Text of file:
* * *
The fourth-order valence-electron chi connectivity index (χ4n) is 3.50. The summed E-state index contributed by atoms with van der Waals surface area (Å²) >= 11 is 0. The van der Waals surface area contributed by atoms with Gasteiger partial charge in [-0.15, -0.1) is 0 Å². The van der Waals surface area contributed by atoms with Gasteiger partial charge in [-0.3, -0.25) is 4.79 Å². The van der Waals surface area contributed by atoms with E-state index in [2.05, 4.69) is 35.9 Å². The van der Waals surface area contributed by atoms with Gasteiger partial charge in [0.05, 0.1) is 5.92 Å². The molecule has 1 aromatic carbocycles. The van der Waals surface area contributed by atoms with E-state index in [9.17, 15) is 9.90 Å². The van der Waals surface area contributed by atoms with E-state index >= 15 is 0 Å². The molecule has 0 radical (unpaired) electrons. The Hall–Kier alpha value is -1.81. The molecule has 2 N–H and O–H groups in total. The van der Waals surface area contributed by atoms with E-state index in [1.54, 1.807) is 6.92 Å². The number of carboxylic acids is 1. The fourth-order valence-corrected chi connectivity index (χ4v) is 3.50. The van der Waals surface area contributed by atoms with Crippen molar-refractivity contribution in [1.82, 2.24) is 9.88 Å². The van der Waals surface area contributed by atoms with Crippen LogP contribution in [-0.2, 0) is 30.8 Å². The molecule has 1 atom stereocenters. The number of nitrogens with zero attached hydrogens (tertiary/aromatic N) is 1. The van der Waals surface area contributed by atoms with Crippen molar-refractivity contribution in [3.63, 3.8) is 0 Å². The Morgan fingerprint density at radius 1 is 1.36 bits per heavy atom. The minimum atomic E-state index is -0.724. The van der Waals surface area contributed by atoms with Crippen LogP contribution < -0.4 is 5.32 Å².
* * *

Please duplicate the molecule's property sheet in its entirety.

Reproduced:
The fourth-order valence-electron chi connectivity index (χ4n) is 3.50. The summed E-state index contributed by atoms with van der Waals surface area (Å²) >= 11 is 0. The van der Waals surface area contributed by atoms with Gasteiger partial charge in [-0.15, -0.1) is 0 Å². The van der Waals surface area contributed by atoms with Gasteiger partial charge in [-0.3, -0.25) is 4.79 Å². The van der Waals surface area contributed by atoms with E-state index in [2.05, 4.69) is 35.9 Å². The van der Waals surface area contributed by atoms with Gasteiger partial charge in [0.05, 0.1) is 5.92 Å². The molecule has 1 aromatic carbocycles. The van der Waals surface area contributed by atoms with E-state index in [9.17, 15) is 9.90 Å². The van der Waals surface area contributed by atoms with E-state index >= 15 is 0 Å². The molecule has 0 radical (unpaired) electrons. The Hall–Kier alpha value is -1.81. The molecule has 2 N–H and O–H groups in total. The van der Waals surface area contributed by atoms with E-state index in [1.54, 1.807) is 6.92 Å². The number of carboxylic acids is 1. The fourth-order valence-corrected chi connectivity index (χ4v) is 3.50. The van der Waals surface area contributed by atoms with Crippen molar-refractivity contribution in [1.82, 2.24) is 9.88 Å². The van der Waals surface area contributed by atoms with Crippen LogP contribution in [-0.2, 0) is 30.8 Å². The molecule has 1 atom stereocenters. The number of nitrogens with zero attached hydrogens (tertiary/aromatic N) is 1. The van der Waals surface area contributed by atoms with Crippen molar-refractivity contribution in [3.63, 3.8) is 0 Å². The Morgan fingerprint density at radius 1 is 1.36 bits per heavy atom. The minimum atomic E-state index is -0.724. The van der Waals surface area contributed by atoms with Crippen LogP contribution < -0.4 is 5.32 Å².